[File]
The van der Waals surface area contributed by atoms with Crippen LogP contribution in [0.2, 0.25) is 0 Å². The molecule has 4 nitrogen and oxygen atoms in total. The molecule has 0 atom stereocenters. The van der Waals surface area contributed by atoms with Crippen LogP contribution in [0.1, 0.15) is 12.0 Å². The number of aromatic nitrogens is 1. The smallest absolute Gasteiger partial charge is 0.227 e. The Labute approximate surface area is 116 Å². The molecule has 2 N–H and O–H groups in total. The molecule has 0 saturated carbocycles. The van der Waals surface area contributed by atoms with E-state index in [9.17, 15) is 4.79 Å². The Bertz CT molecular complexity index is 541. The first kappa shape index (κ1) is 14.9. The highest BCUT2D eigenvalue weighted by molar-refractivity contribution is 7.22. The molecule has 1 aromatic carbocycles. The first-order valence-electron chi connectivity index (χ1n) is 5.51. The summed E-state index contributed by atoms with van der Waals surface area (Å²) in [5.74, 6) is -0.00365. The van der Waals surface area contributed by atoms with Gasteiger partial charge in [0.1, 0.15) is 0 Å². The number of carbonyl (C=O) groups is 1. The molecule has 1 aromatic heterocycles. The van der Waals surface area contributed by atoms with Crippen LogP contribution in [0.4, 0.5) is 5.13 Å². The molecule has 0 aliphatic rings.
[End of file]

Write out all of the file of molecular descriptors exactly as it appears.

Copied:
The van der Waals surface area contributed by atoms with Crippen LogP contribution in [0.2, 0.25) is 0 Å². The molecule has 4 nitrogen and oxygen atoms in total. The molecule has 0 atom stereocenters. The van der Waals surface area contributed by atoms with Crippen LogP contribution in [0.1, 0.15) is 12.0 Å². The number of aromatic nitrogens is 1. The smallest absolute Gasteiger partial charge is 0.227 e. The Labute approximate surface area is 116 Å². The molecule has 2 N–H and O–H groups in total. The molecule has 0 saturated carbocycles. The van der Waals surface area contributed by atoms with E-state index in [9.17, 15) is 4.79 Å². The Bertz CT molecular complexity index is 541. The first kappa shape index (κ1) is 14.9. The highest BCUT2D eigenvalue weighted by molar-refractivity contribution is 7.22. The molecule has 1 aromatic carbocycles. The first-order valence-electron chi connectivity index (χ1n) is 5.51. The summed E-state index contributed by atoms with van der Waals surface area (Å²) in [5.74, 6) is -0.00365. The van der Waals surface area contributed by atoms with Gasteiger partial charge in [0.1, 0.15) is 0 Å². The number of carbonyl (C=O) groups is 1. The molecule has 1 aromatic heterocycles. The van der Waals surface area contributed by atoms with Crippen LogP contribution in [0.4, 0.5) is 5.13 Å². The molecule has 0 aliphatic rings.